UPDATE: Hitterdal 1-year-old who swallowed laundry packet breathing on ownFARGO – The 1-year-old Hitterdal, Minn., boy still hospitalized after swallowing part of a laundry detergent packet last week is slowly getting better, family members said Thursday.
By: Robin Huebner, INFORUM
FARGO – The 1-year-old Hitterdal, Minn., boy still hospitalized after swallowing part of a laundry detergent packet last week is slowly getting better, family members say.
Alexander Rohde is listed in “critical but improving” condition at Sanford Children’s Hospital in Fargo, where he’s been since the accident Saturday.
His mother, Michelle Klienschmidt, said on Friday morning that doctors removed the ventilator that was helping Alexander breathe.
"He's breathing really well," she said.
However, Alexander is suffering withdrawal symptoms as a result of being taken off sedation drugs. Klienschmidt said her son is vomiting and has diarrhea, and may need to be medicated again.
He is crying a lot too, but no sound is coming out. "He's made some noises, but he's really hoarse," Klienschmidt said.
Once Alexander stabilizes, he will be moved out of pediatric intensive care and into the regular pediatrics unit. His long-term prognosis is still unknown.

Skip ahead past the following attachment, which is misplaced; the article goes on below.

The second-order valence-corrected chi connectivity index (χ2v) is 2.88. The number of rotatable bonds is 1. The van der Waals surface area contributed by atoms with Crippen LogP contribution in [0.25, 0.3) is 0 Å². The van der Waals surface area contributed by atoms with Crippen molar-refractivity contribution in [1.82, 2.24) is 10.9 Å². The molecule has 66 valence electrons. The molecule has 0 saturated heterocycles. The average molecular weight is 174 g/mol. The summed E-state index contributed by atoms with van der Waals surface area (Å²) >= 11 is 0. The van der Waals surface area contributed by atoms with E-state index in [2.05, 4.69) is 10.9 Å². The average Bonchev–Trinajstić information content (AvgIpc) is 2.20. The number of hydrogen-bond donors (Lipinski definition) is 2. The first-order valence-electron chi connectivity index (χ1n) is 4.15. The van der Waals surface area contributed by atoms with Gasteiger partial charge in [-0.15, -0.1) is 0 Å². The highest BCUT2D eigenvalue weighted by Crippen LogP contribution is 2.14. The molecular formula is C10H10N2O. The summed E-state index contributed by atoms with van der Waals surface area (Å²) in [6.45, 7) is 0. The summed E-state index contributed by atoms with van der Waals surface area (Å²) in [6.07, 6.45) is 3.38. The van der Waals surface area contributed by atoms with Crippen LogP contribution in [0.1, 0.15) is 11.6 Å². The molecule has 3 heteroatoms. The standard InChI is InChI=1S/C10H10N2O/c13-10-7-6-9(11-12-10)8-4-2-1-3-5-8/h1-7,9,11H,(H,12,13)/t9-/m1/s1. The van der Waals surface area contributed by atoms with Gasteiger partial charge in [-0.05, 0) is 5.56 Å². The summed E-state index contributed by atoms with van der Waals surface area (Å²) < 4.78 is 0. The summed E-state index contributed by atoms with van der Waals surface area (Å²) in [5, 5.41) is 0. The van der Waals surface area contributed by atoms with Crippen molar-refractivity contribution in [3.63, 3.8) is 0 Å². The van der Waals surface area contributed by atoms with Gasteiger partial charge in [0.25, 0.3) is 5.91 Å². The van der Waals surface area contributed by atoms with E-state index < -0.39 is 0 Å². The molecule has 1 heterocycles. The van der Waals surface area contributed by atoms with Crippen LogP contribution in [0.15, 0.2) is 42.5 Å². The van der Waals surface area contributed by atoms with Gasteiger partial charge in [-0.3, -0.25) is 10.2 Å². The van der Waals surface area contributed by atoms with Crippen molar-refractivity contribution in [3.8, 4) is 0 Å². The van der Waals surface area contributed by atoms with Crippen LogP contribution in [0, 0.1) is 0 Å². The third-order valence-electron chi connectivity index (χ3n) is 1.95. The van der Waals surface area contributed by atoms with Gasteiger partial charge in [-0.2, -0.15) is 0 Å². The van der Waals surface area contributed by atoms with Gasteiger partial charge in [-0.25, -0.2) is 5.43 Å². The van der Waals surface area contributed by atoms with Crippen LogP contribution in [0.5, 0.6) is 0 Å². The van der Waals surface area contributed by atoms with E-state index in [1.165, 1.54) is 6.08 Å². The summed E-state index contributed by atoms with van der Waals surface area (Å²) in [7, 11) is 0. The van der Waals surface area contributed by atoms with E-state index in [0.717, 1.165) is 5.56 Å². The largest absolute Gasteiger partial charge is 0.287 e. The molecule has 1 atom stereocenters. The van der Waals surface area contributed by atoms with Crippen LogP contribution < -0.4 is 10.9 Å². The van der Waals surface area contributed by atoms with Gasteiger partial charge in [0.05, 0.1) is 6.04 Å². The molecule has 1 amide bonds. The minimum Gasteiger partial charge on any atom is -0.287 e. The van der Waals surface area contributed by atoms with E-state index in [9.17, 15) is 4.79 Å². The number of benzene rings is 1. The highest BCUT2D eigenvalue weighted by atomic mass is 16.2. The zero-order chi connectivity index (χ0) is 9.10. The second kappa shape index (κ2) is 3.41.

Alexander ate part of a Tide Pod, a small packet of laundry detergent that the family had just brought home from a store that day.
The pods are brightly colored packets that some say are too inviting to young children.
Alexander became ill quickly with vomiting and diarrhea and began having trouble breathing.
Marsha Geray, the boy’s aunt, is working on an informational “Facebook blast” for parents and had started an online petition to try to convince Procter and Gamble, maker of Tide Pods, to change the packets’ labeling and packaging.
She says the family followed the product label, which said, “If ingested, give milk and call poison control.”
“It made him worse,” said Geray.
She said had the label instead warned, “May cause respiratory distress. Call 911,” perhaps her nephew wouldn’t be so sick.
The boy was transported to Sanford first by FM Ambulance, then the remainder of the way by LifeFlight helicopter.
Geray will also push for Tide Pods to be individually packaged, making it tougher for little ones to gain access.
In the meantime, the family just wants Alexander to get better.
“We want the prayers to keep on coming,” said Klienschmidt.